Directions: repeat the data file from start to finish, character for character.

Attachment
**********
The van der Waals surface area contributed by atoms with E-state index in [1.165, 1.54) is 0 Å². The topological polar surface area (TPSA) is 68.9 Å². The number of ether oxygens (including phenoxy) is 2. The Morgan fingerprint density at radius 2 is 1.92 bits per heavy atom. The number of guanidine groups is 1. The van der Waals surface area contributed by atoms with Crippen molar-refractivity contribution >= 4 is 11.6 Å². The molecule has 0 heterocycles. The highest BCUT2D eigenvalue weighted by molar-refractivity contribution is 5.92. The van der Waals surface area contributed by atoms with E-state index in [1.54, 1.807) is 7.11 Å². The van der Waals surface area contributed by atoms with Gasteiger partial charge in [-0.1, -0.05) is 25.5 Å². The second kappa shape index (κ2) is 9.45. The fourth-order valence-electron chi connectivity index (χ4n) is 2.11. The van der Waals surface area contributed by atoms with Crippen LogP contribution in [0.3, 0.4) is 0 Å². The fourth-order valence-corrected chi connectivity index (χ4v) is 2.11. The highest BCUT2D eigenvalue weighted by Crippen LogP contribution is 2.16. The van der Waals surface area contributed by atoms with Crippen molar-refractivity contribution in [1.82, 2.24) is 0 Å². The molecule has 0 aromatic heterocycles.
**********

The van der Waals surface area contributed by atoms with E-state index in [1.165, 1.54) is 0 Å². The topological polar surface area (TPSA) is 68.9 Å². The number of ether oxygens (including phenoxy) is 2. The Morgan fingerprint density at radius 2 is 1.92 bits per heavy atom. The number of guanidine groups is 1. The van der Waals surface area contributed by atoms with Crippen molar-refractivity contribution >= 4 is 11.6 Å². The molecule has 0 heterocycles. The highest BCUT2D eigenvalue weighted by molar-refractivity contribution is 5.92. The van der Waals surface area contributed by atoms with E-state index in [1.54, 1.807) is 7.11 Å². The van der Waals surface area contributed by atoms with Gasteiger partial charge in [-0.1, -0.05) is 25.5 Å². The second kappa shape index (κ2) is 9.45. The fourth-order valence-electron chi connectivity index (χ4n) is 2.11. The van der Waals surface area contributed by atoms with Crippen LogP contribution in [0.3, 0.4) is 0 Å². The fourth-order valence-corrected chi connectivity index (χ4v) is 2.11. The highest BCUT2D eigenvalue weighted by Crippen LogP contribution is 2.16. The van der Waals surface area contributed by atoms with Crippen molar-refractivity contribution in [1.82, 2.24) is 0 Å². The molecule has 0 aromatic heterocycles.